In a letter to California governor Edmund Brown, a group of climate scientists have urged him to ask the California Public Utility Commission to delay consideration of any proposal to close the two-unit Diablo Canyon NPP. They say there are “serious questions” about whether the planned closure is good for ratepayers, the environment and the climate and say any decision should only be taken after the legislature and the public openly debate how California can most quickly and cost-effectively stop damage to the climate from electrical system emissions. Utility Pacific Gas and Electric (PG&E) earlier agreed in a joint proposal with Friends of the Earth, the Natural Resources Defence Council, the Alliance for Nuclear Responsibility and other groups to close the station in 2025, after its current operating licences expire in November 2024 and August 2025. The Diablo Canyon units began commercial operation in 1985 and 1986.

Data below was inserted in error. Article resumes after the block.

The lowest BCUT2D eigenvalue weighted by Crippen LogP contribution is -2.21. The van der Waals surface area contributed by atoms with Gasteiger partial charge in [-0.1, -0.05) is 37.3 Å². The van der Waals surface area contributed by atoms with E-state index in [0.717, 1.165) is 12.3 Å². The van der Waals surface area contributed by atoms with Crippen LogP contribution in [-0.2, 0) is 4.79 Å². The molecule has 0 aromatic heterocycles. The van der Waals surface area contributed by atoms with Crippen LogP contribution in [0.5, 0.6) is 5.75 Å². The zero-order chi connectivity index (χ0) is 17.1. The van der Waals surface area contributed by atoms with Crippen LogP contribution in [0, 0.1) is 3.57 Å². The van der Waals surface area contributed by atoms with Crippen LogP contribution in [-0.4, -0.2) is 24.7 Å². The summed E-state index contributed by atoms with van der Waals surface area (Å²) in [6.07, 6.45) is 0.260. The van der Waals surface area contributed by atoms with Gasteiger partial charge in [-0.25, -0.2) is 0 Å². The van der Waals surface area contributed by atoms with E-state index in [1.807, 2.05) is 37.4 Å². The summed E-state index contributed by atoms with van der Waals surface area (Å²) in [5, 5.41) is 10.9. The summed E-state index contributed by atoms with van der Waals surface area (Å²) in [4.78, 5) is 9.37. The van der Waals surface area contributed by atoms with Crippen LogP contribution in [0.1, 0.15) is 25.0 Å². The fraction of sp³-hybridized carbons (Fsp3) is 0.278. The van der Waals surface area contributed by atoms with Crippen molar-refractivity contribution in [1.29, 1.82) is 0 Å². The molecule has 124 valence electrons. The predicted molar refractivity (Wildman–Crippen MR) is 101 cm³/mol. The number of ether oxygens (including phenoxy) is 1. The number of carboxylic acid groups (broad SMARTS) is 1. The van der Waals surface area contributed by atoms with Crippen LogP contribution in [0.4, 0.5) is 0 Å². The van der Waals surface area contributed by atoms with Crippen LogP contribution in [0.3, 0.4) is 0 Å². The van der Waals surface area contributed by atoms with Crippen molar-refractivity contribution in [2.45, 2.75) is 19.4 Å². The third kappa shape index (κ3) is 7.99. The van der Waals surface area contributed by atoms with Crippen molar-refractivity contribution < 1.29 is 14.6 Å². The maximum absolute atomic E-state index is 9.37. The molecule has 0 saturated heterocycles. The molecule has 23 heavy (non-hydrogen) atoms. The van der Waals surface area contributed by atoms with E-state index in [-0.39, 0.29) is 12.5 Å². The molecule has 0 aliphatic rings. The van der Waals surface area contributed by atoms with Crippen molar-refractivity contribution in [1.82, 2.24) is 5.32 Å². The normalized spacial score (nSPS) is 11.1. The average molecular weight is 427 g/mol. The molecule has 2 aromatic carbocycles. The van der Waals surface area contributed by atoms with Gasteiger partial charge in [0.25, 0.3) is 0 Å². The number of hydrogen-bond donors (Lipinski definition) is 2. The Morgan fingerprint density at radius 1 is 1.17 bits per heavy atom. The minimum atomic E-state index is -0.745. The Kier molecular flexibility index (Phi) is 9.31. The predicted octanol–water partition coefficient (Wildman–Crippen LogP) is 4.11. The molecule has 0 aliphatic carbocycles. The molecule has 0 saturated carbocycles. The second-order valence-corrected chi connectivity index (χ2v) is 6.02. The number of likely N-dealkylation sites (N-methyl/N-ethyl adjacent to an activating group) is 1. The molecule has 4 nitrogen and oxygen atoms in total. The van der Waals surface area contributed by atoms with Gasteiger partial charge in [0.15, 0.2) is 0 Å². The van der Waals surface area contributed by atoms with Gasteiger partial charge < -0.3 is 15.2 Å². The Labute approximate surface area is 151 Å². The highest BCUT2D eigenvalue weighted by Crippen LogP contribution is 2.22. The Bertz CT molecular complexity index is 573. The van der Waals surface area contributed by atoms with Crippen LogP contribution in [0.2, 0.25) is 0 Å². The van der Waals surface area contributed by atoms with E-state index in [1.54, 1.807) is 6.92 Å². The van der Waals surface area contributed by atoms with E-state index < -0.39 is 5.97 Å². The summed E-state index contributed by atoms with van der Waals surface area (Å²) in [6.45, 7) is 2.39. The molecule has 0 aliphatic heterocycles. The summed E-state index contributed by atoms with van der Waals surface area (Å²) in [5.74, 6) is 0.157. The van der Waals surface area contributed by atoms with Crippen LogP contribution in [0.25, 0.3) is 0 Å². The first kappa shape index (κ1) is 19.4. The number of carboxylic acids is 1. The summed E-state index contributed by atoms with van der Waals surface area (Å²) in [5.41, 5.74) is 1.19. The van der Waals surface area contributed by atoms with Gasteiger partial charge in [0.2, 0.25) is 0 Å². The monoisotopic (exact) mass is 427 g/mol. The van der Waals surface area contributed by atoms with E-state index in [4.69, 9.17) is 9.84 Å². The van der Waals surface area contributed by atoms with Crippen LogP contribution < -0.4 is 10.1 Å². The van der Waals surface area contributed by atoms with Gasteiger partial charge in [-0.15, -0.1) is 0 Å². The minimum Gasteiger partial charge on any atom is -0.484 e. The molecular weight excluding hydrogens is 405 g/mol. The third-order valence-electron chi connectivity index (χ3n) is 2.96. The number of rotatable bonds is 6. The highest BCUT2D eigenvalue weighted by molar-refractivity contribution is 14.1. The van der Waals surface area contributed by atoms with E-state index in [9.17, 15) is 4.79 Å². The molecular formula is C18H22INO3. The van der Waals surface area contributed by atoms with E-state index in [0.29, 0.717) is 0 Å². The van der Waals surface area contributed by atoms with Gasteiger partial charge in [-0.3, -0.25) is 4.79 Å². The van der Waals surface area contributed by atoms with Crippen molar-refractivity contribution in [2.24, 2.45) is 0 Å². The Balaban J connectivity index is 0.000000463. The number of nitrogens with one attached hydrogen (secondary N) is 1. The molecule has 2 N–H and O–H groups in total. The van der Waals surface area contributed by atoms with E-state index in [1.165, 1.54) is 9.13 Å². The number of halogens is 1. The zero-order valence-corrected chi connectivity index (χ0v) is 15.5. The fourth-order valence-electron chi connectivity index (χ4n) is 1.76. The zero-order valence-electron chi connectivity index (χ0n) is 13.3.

The scientists said: “Retirement of the plant will make a mockery of California’s decarbonisation efforts. Diablo Canyon’s yearly output of 17,600 gigawatt-hours supplies 9% of California’s total in-state electricity generation and 21% of its low-carbon generation. If Diablo Canyon closes it will be replaced mainly by natural gas, and California’s carbon dioxide emissions will rise.” They said the joint proposal does not come close to replacing this lost low-carbon power. It only mandates 4,000GWh a year of energy efficiency and, optionally, new renewable generation, to replace four times the amount of lost nuclear output. “And much of the demand reduction PG&E forecasts to replace Diablo will come about simply from customers switching from PG&E to alternate electricity providers, with no guarantee that their new electricity supply will come from low-carbon sources,” the scientists said.